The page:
OK it seems volunteering is the most agreed upon option. How much evidence (days per week, hours per day) etc do you think an employer would like to see before they think I'm ready for a paid job?
    Originally posted by GangBusters
    Who knows, it'll depend on the company.

    My suggestion is this. Tomorrow I'd suggest looking into what volunteering positions you can take up. As Owain Moneysaver said it doesn't have to be charity shops, although if you're aiming for the retail sector it's not a bad idea. You could potentially find yourself in a position starting next week if you're quick.

    Volunteering doesn't stop you looking for work. I'd probably give it a month or so just to settle in but then you've got something recent to put on your CV and a reference to use. That'll look far more attractive to potential employers and you will find work at some point. I know it's easier said than done but try not to focus on the timescales of getting paid work. It'll happen and trying to focus on it too much will just add stress to the situation. Try and enjoy your volunteering position (whatever it is) and learn what you can from it.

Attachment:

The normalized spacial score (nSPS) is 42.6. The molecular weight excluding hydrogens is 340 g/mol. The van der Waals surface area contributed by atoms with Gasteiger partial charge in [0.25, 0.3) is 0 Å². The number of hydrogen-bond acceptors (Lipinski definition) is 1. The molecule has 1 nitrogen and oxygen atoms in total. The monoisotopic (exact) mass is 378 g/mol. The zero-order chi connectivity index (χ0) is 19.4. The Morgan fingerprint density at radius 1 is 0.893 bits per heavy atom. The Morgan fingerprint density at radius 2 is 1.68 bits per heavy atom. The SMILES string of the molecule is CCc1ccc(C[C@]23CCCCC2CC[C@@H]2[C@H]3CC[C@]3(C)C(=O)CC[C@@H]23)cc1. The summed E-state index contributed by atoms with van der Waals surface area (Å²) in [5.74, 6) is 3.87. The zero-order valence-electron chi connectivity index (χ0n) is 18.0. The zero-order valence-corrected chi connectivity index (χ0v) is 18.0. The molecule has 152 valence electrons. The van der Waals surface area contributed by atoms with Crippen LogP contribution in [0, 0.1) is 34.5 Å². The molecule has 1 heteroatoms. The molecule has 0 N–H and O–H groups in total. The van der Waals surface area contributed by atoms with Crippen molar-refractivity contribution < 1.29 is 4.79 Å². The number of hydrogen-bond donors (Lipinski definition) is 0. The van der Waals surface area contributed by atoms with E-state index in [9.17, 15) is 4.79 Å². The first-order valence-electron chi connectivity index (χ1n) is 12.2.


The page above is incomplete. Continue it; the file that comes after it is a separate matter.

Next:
Also keep us updated. It'll be good to hear how you're doing.
    • theoretica
    • By theoretica 17th Sep 19, 6:57 PM
    • 6,019 Posts
    • 7,459 Thanks
    theoretica
    Another alternative is to speak to a company and ask if they'll take you on for an unpaid trial period before considering you for a job, assuming they're even allowed to do that. However it'll still be unpaid and at least with a charity you get the feelgood factor of helping out others.
    Originally posted by Gavin83

    It is illegal for companies not to pay minimum wage - unless you are volunteering at a charity.



    I suspect your first job will be in a fairly high turn over role, the company might be less concerned by the thought you might ned to leave. As mentioned the type of agency who fill short term roles might be a good place to start - extra people needed for busy season or cover of illness. Perhaps also look out for any temporary posts advertised.
    But a banker, engaged at enormous expense,
    Had the whole of their cash in his care.
    Lewis Carroll
    • MarkN88
    • By MarkN88 17th Sep 19, 6:59 PM
    • 1,059 Posts
    • 631 Thanks
    MarkN88
    https://do-it.org/

    Will help you locate opportunities.